Gardeners’ common error is over-watering, assuming that it’s the same volume with the early stages of germination. This leads to pests, diseases, and poor quality crops. Instead, water the plants in the morning so that the soil dries before the evening. 

For their nutrition, using water-soluble fertilizers when watering is suitable for transplants. However, each plant differs in requirements, and you may need to adjust fertilization depending on the greenhouse conditions. Transplants also require the proper growing light in the greenhouse to encourage strong seedling growth.  

 

Hardening transplants

One of the most significant advantages of greenhouse gardening is allowing farmers to start their growing season early, which sometimes means producing transplants. However, it’s crucial that you also know how to properly harden your plants to prevent shock and stress from the sudden changes in the field. The greenhouse is also your friend in this part of the production.

To prepare your transplants, lower the greenhouse temperature by 5 to 10°F and reduce the amount of water and fertilizer you give. This way, the plants can get acclimated to the sudden changes outdoors before transplanting. On the other hand, you can also move the transplants to a lath house two weeks before transplanting. 

 

Conclusion

The beauty of the greenhouse allows farmers to have continuous production of high-quality plants without the challenges of unpredictable outdoor conditions. But knowing how to start growing plants in a greenhouse either by seeds or transplants is crucial to reap these benefits. Overall, the greenhouse is useful for starting plants or for growing plants throughout their cycle. 

If you choose to transplant your crops, later on, remember to harden them first. This way, they can withstand the unpredictable and adverse conditions outdoors and prevent transplant shock. 

 

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How To Prevent Root Rot In Hydroponics: 3 Useful Tips

If you’re a newbie gardener who’s looking to find ways to hone your skills, you’d want to learn how to prevent root rot in hydroponics even before this problem affects your plants.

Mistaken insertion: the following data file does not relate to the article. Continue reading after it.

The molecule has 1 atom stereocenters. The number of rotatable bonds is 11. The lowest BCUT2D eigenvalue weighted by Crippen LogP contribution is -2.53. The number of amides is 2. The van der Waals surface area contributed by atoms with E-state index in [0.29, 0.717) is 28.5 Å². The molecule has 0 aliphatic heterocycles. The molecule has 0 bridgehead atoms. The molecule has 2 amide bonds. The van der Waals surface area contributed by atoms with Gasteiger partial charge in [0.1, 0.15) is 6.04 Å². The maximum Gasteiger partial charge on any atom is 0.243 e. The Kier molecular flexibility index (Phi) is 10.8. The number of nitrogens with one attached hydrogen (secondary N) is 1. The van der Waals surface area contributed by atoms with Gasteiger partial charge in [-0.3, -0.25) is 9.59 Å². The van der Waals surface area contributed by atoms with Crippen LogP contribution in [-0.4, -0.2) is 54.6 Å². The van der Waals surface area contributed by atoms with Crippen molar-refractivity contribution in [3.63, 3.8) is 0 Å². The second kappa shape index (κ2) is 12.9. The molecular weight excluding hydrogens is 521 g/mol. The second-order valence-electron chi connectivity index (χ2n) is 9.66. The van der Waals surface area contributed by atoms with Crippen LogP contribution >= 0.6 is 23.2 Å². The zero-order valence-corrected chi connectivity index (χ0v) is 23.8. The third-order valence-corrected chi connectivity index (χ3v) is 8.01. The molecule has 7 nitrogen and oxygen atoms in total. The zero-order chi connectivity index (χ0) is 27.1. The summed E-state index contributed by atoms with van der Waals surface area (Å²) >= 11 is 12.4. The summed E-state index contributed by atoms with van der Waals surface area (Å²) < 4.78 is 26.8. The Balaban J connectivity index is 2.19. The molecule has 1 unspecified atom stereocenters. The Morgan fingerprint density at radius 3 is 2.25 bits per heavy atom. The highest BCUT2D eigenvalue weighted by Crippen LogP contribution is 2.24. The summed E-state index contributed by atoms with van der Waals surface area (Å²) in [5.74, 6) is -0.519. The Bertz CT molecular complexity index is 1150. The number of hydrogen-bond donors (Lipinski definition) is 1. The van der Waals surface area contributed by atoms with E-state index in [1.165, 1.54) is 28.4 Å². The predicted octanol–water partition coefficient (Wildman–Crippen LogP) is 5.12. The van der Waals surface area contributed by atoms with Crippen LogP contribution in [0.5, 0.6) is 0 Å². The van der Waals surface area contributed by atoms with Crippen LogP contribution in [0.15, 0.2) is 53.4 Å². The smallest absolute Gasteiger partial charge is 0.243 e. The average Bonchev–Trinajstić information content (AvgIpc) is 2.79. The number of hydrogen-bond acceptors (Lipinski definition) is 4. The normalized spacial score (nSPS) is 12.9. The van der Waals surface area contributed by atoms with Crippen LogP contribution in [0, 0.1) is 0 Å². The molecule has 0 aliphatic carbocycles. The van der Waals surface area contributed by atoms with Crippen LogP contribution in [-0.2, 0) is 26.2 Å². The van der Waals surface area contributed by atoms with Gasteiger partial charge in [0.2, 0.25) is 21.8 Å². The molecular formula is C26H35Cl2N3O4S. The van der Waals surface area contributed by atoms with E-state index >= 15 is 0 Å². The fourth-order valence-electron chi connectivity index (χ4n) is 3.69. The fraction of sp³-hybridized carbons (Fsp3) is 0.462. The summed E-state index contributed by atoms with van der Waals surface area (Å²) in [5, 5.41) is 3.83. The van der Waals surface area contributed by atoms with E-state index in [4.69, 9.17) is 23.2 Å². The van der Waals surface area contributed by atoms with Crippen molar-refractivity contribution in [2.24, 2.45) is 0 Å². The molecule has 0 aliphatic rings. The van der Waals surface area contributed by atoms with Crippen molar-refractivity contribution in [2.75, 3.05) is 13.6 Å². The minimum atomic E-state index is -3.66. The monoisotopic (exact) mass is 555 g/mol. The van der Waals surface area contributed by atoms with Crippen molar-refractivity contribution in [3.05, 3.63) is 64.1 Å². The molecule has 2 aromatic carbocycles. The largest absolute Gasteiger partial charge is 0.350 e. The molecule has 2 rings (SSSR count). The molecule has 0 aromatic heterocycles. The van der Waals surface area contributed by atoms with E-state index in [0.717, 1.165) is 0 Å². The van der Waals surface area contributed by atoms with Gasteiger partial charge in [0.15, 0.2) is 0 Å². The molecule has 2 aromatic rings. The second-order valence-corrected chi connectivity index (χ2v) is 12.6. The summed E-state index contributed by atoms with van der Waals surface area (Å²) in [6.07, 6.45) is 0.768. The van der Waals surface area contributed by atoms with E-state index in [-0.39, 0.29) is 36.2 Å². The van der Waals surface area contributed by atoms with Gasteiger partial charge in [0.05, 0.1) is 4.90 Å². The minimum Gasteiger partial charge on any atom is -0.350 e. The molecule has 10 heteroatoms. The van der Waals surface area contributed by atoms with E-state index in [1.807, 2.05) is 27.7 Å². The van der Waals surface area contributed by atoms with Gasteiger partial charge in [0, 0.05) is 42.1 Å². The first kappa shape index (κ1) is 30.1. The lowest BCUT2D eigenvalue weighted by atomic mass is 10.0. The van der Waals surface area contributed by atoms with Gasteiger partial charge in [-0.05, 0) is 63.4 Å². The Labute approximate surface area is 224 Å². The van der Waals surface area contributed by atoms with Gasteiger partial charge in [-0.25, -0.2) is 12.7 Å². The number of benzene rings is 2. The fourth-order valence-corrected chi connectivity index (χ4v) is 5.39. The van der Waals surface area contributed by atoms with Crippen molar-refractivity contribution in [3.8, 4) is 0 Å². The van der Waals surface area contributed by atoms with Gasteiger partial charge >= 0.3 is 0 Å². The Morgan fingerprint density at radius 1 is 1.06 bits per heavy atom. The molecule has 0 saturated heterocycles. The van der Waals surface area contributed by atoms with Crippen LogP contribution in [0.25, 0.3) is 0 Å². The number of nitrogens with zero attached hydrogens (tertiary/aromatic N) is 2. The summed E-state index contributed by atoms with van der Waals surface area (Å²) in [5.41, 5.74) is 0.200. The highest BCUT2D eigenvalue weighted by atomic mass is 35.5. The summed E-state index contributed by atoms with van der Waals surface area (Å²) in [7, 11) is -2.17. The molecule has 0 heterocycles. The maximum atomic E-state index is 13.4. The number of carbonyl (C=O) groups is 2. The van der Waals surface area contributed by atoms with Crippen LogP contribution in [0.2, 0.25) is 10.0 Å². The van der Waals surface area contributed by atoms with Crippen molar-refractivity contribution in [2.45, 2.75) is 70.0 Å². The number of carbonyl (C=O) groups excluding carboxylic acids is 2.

Hydroponics can be advantageous to crops in more ways than one. However, it also comes with risks of diseases, such as root rot, which can be destructive or even lethal to your plants.

Unfortunately, there are no effective methods to recover the wilted parts that were affected by the root rot once it hits your plants. The only thing you can do if you do not want this catastrophe to befall your crops is to prevent it before it happens. Read on to learn more about this subject.

 

What is Root Rot?

Root rot is a disease that attacks the plant roots and causes them to suffer decay. This usually happens when a lack of oxygen supply occurs in the substrate.

To give you an idea, think about plant roots that are submerged in water that only has a little oxygen in it. Over time, the plant suffocates and dies.

Aside from rot and decay, this disease also leads to the proliferation of fungi that are naturally present in the soil. These include Rhizoctonia, Alternaria, Pythium, Botrytis, Fusarium, or Phytophthora. As soon as fungi colonies start to grow, they tend to target the weakened roots and infect your precious plant babies.

Once the plant becomes infected, they won’t be able to take in what they need to grow – water, oxygen, and other nutrients. When this happens, it won’t be long before the plant dies.

 

What is Hydroponics?